Blog Posts Tagged Ray Optics Module
Analyzing White Pupil Échelle Spectrographs via Ray Tracing Simulation
Astronomers use échelle spectrographs to detect far-away planets. To design a white pupil échelle spectrograph with optimized sensitivity, engineers can turn to ray tracing software.
Improving IFE Target Fabrication with a Droplet Microfluidics Method
A common joke is that fusion energy is 30 years away, and always will be. Researchers are using simulation to tackle the challenges involved with of inertial fusion energy target production.
How to Analyze Laser Cavity Stability with Multiphysics Ray Tracing
If you’re looking for an in-depth example of multiphysics ray tracing, then check out this blog post about analyzing and predicting laser cavity stability in the COMSOL® software.
How Does the Choice of Ray Tracing Algorithm Affect the Solution?
When performing a high-frequency optics simulation, do you use a sequential, nonsequential, or exact ray tracing algorithm? Learn how to choose to make the most of your solution.
Efficiently Optimizing Solar Dish Receiver Designs
By building a simulation application of a solar dish receiver, you can efficiently test different geometries for the dish cavity to determine the optimized shape for your design.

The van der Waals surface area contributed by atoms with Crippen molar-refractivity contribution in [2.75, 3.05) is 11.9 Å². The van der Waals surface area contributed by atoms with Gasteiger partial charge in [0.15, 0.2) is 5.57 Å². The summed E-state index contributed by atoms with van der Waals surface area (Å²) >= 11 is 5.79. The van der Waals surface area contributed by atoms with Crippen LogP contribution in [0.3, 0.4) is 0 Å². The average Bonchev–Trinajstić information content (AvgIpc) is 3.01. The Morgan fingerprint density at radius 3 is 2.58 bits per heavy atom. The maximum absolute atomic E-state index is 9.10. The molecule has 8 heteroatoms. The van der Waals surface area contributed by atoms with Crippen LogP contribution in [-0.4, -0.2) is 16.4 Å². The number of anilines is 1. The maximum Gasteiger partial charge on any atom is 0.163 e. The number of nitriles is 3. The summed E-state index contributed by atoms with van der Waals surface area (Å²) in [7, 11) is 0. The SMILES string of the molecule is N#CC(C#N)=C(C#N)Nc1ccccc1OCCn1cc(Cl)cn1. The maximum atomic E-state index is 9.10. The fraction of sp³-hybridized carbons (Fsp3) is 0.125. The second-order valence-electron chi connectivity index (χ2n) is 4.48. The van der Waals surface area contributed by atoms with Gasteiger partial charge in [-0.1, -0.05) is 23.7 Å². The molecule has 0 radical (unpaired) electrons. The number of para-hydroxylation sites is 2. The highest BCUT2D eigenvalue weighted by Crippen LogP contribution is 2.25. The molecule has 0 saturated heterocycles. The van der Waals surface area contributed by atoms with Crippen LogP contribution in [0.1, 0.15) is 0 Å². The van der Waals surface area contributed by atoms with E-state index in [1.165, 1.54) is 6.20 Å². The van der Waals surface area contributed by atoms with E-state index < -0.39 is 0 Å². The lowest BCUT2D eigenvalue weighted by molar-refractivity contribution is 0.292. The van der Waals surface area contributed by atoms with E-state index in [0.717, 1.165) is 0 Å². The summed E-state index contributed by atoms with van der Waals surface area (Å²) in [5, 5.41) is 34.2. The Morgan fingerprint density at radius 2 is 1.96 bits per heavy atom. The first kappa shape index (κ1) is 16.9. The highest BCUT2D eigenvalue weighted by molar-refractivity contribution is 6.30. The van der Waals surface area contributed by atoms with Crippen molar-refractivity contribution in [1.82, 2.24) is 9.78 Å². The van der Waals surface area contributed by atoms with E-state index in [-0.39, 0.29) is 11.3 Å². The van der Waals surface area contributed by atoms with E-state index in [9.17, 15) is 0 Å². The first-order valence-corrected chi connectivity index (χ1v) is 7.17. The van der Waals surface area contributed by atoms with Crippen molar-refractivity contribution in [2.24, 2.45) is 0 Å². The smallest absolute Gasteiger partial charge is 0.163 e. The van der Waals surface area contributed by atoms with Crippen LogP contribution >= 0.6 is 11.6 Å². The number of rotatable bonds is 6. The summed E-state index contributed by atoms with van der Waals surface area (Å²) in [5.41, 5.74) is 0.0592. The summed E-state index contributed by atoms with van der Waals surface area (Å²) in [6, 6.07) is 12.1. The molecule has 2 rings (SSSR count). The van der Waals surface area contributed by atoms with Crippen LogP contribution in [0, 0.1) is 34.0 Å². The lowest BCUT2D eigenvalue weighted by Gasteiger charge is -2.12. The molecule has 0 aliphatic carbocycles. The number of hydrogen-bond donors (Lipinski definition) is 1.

How to Use the New Ray Termination Feature for Geometrical Optics
You can simplify your optical simulations performed with the Ray Optics Module — including model setup and results analysis — with the Ray Termination feature. Read about how to use it here.
How to Couple a Full-Wave Simulation to a Ray Tracing Simulation
Learn how to couple full-wave and ray tracing simulations in a model with a nonhomogenous domain around the antenna. Part 4 of a series on multiscale modeling in high-frequency electromagnetics.
How to Couple Radiating and Receiving Antennas in Your Simulations
Learn how to couple radiating and receiving antennas in your simulations by using the scattered field formulation. Part 3 of a series on multiscale modeling in high-frequency electromagnetics.
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